The Commercial Appeal - Go Memphis - - Go Eat - By Jen­nifer Biggs

/ biggs@com­mer­cialap­

RARELY HAVE I SEEN more an­tic­i­pa­tion about the open­ing of a sim­ple lit­tle restau­rant than that of Las Deli­cias’ sec­ond lo­ca­tion. I fielded phone calls and an­swered e-mails al­most daily af­ter writ­ing that the tiny and pop­u­lar Mex­i­can eatery in Hick­ory Hill would open a larger spot at Getwell and Goodlett.

It didn’t take long for folks to start com­ing through the doors. There was a fair crowd on the first Satur­day for lunch, a good one on a Fri­day af­ter­noon a week or two later, and ev­ery ta­ble in the main din­ing room was full last Fri­day night. Good food and good prices can have that af­fect.

I’ve touted An­to­nio Martinez’s made-to-or­der, chunky and sprightly gua­camole as the best in town sev­eral times,

and I stand firm. It’s diced av­o­cado, onion, tomato, and jalapeno pep­pers tossed with lime juice and cilantro. Fresh and sim­ple, but noth­ing short of art served with Martinez’s house-made tor­tilla chips.

The orig­i­nal Las Deli­cias at 3727 S. Men­den­hall is next door to the tor­tille­ria where the ex­cel­lent chips are made. They’re sold in bags at His­panic mar­kets around town and are avail­able in the restau­rants. They look heavy, but are in fact light and del­i­cate, per­fect for scoop­ing the gua­camole or the spicy salsa.

The menu at the new lo­ca­tion, which was the long­time home of Audubon Cafe and more re­cently, Luna Rossa and Wang’s China Bistro, is lean com­pared to the pages-long menus pop­u­lar at many Mex­i­can restau­rants.

Is ev­ery­thing you need on it? Nope. There’s no ce­viche, no chile rel­lenos, not even fa­ji­tas. But I can rec­om­mend ev­ery­thing that I have tasted from the menu that spans a mere sin­gle page.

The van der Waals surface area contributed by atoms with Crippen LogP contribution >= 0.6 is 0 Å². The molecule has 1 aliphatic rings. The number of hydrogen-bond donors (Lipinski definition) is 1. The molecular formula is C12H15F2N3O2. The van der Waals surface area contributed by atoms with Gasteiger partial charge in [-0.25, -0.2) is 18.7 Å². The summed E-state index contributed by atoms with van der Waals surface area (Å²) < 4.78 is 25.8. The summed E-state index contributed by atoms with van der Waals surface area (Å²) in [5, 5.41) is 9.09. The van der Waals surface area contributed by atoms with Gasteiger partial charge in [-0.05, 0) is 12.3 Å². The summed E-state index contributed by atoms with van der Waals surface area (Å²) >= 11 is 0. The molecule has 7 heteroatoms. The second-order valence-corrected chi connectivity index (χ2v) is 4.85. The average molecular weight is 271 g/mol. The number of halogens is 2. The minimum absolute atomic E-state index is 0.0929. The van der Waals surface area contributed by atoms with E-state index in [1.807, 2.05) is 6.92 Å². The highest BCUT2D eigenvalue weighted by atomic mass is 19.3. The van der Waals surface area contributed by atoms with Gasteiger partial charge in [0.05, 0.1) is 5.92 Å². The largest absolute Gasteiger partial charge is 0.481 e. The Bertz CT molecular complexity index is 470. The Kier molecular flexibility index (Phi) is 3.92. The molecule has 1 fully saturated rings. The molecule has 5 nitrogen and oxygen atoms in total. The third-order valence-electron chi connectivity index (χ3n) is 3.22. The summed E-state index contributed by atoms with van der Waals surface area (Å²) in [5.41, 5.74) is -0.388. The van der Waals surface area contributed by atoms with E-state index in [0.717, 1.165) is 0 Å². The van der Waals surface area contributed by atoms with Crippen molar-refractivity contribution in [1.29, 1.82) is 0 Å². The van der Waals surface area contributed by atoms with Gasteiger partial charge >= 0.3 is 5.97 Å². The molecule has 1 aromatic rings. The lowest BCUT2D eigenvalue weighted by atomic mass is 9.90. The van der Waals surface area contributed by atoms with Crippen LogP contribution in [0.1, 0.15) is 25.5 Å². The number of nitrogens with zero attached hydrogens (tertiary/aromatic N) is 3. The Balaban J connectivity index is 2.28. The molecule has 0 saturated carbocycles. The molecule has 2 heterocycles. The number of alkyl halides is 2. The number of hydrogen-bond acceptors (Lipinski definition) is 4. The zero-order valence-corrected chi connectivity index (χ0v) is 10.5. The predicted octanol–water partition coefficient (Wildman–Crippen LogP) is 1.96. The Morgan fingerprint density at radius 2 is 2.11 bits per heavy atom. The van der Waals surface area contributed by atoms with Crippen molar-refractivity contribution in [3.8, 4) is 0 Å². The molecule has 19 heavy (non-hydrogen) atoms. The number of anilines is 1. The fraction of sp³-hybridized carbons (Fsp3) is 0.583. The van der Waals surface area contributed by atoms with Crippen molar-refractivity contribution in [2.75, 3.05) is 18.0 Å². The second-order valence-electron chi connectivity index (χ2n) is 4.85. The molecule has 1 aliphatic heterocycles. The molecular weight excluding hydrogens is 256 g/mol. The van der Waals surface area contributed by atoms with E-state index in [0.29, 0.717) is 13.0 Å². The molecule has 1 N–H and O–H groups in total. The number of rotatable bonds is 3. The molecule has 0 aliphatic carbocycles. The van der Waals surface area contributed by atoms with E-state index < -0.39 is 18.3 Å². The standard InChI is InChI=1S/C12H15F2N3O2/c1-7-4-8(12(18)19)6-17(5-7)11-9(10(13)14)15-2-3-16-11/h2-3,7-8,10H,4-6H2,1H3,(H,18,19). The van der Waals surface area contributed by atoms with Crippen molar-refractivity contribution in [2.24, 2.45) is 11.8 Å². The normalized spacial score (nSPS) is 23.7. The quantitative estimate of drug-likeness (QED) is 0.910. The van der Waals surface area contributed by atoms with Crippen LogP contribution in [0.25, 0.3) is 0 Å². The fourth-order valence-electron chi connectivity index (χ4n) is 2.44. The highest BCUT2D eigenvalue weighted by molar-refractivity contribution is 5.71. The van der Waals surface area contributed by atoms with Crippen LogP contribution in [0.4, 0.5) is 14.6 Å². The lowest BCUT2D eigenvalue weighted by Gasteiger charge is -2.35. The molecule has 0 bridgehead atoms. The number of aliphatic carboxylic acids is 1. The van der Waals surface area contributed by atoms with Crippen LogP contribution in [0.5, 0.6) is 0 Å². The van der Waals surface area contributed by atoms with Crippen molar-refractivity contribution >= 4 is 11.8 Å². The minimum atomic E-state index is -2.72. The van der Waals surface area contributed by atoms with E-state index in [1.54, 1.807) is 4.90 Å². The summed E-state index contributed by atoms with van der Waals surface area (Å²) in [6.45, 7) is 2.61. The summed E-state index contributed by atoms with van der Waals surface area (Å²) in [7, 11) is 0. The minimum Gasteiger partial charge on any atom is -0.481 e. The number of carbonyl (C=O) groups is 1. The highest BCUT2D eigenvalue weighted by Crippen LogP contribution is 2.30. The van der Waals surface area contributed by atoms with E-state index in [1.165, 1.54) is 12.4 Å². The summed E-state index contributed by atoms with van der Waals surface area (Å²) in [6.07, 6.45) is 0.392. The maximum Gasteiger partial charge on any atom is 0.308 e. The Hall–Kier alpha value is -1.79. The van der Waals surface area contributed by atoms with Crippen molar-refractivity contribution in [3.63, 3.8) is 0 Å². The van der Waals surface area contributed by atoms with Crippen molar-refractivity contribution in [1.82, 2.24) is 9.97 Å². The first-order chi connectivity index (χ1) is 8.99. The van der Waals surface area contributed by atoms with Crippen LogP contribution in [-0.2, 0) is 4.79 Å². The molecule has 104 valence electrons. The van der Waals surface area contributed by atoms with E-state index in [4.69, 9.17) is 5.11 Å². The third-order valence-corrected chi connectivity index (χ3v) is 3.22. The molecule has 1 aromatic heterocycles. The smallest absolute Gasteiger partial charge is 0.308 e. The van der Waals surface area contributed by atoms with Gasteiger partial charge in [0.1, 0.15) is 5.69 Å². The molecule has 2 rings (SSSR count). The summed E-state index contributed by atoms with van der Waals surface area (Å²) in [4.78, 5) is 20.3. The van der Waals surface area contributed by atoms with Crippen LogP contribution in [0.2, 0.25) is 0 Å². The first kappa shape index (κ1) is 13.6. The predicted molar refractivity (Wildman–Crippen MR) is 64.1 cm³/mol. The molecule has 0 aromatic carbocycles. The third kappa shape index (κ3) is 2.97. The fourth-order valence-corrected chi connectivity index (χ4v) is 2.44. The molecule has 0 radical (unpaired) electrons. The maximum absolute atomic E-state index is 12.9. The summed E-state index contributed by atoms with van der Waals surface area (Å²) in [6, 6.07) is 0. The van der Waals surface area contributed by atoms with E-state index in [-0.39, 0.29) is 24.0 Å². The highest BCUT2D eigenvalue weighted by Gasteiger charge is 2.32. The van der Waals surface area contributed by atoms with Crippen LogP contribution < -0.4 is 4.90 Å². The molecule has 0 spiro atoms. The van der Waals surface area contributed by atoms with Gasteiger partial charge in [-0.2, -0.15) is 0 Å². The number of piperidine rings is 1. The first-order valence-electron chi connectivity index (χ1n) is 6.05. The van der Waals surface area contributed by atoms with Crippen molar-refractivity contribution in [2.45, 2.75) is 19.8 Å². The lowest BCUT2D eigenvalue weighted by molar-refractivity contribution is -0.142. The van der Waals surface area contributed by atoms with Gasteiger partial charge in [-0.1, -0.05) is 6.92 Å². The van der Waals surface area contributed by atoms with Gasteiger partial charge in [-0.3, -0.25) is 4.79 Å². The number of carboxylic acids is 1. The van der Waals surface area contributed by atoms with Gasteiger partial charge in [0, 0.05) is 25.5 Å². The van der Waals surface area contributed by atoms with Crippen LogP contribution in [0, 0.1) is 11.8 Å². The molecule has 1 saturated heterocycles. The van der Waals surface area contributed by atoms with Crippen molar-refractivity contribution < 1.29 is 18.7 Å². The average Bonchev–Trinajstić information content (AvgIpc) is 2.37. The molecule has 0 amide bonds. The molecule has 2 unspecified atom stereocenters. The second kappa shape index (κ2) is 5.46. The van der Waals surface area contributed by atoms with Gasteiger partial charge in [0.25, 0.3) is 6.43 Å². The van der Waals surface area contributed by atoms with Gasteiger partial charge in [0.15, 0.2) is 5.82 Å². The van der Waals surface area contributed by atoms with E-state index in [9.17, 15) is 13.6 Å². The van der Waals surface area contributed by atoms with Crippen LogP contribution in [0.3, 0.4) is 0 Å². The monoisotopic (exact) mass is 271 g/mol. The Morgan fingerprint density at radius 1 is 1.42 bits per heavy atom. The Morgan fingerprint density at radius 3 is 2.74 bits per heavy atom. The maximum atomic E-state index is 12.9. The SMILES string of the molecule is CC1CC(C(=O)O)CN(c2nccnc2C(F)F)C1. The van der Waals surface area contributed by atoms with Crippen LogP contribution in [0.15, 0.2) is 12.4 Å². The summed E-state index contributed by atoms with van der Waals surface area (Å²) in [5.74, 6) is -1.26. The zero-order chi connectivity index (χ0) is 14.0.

Las Deli­cias’ an­swer to fa­ji­tas is a dish called All-in-One. Grilled steak, mar­i­nated pork, strips of pork chops, ba­con, pep­pers, and onions are sauteed, cov­ered with cheese and served with corn tor­tillas.

It’s a low-car­ber’s de­light — a rar­ity in a Mex­i­can restau­rant — and every­one at the ta­ble kept pick­ing at it long af­ter declar­ing they were full. I’d eat it again, but without the ba­con, which seems oddly out of place and is the pre­dom­i­nant fla­vor.

But what will take me to Las Deli­cias again and again, be­sides the gua­camole, chips and the prices, is the Cuban sand­wich.

Pork, pork and pork. Could you find a bet­ter town for it? The sand­wich is sliced pork, pas­tor (spicy mar­i­nated and diced pork), and ham with cheese, av­o­cado, tomato, onion, pick­led jalapeno pep­pers and a smear of sour cream and re­fried beans. All on a big, soft and warm roll, and for $5.89.

Chicken or pork tamales are $1.50 and tasty, yet we’ve come to a place where the tamale must once again be ex­plained. Th­ese tamales are of the His­panic va­ri­ety, heav­ier on the corn­meal and drier than the wet, meatier Delta-style tamale. Use ei­ther the green tomatillo salsa or the smoky chipo­tle salsa that come with ev­ery meal to pro­vide a lit­tle mois­ture and spice.

Two more items bear men­tion. An or­der of mol­letes is an ap­pe­tizer that can make a meal. A split roll is toasted, spread with re­fried beans and Chi­huahua cheese and topped with pico de gallo. It’s $3.95, a great veg­e­tar­ian op­tion, fill­ing and de­li­cious.

The Aztec soup is much like the chicken soup you find in many Mex­i­can restau­rants, but it’s a bit heartier, thicker with rice and plenty of shred­ded chicken. Cilantro, onion, diced av­o­cado and fresh jalapeno liven it up.

Beer is avail­able, and Martinez has his liquor li­cense, but is serv­ing only mar­gar­i­tas at present (or shots of te­quila, the woman in­formed me when I called to check on the li­cense).

Like his orig­i­nal lo­ca­tion, the new spot could use a lit­tle help from a dec­o­ra­tor — it’s pretty plain. The chairs are uphol­stered, over­sized and have arms, and while they seem ut­terly out of place, there’s no deny­ing that they’re comfortable.

Pho­tos by Ben Fant/Spe­cial to The Com­mer­cial Ap­peal

Las Deli­cias opened its sec­ond much-an­tic­i­pated lo­ca­tion in East Mem­phis last month on Park Av­enue.

While there are no tra­di­tional fa­ji­tas at Las Deli­cias, there are spe­cial­ties like the All-in-One, a combo dish.

An­to­nio Martinez, keep­ing his menu sim­ple and his prices right, at­tracts big crowds to his two lo­ca­tions.

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